With roughly 50 million lines of code, Windows is bound to have some bugs, and some of those bugs are bound to affect security. When flaws are found, Microsoft issues patches as fast as possible, but those patches do no good if you fail to apply them. Even if you're diligent, Patch Tuesday comes just once a month, so a vulnerability discovered the day after Patch Tuesday won't be patched until the next Patch Tuesday rolls around.
Last week, during Microsoft's third quarter fiscal 2015 earnings, company execs said Microsoft had hit an annual run rate of $6.3 billion for its commercial cloud.
This week at the company's annual Financial Analyst Meeting (FAM), CEO Satya Nadella said Microsoft's goal is to hit a $20 billion run rate for its commercial cloud by 2018.
Microsoft launched today a shiny new code editor for Windows, OS X, and Linux: Visual Studio Code. It's a smart looking text editor with IntelliSense support, git integration, and a few other bits and pieces that developers will enjoy.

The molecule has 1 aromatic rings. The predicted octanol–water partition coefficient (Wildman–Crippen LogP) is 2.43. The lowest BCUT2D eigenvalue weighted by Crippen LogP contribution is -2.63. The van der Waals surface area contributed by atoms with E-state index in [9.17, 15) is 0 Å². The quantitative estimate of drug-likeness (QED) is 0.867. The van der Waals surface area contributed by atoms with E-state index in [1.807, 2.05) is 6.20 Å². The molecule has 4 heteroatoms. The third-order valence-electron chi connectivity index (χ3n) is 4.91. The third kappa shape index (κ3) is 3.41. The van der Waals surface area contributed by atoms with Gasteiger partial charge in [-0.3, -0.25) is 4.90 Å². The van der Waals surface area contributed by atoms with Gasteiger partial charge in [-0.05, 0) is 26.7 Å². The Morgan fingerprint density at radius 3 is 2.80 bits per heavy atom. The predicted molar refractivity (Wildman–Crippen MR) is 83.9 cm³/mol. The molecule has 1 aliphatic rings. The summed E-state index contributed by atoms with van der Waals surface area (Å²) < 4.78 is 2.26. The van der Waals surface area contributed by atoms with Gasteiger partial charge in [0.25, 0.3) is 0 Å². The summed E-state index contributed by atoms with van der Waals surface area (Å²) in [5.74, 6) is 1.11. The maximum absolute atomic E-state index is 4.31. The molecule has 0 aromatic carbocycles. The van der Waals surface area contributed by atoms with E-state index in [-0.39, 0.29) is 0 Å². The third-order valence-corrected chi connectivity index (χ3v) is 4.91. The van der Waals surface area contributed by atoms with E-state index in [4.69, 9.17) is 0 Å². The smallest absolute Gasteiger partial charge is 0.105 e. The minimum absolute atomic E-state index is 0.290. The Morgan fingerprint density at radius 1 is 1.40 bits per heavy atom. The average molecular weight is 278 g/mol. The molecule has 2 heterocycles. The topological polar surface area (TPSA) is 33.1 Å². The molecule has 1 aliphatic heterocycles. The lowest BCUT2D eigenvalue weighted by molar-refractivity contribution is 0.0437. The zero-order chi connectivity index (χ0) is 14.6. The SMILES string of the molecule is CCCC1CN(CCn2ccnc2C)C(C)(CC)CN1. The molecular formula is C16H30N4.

What Microsoft didn't say when announcing the new editor was how it built Visual Studio Code. In a move that might seem a little surprising, given the regular animosity between the two companies, the editor is built on top of Chromium, the open source version of Google's Chrome browser.
In the conference call AMD hosted last week to discuss its first quarter results, CEO Lisa Su let slip with a piece of information that wasn't immediately caught: she said that Windows 10 would be released in late July.
Microsoft has previously said only that the operating system would be released in summer, giving it until September 23, the autumnal equinox, to launch the operating system. AMD's statement, which naturally Microsoft has not corroborated, is rather more specific.
Everyone’s used to receiving a few updates on Patch Tuesday, but today will be a bit different as Microsoft seems poised to push out an impressive number of patches in an unscheduled release.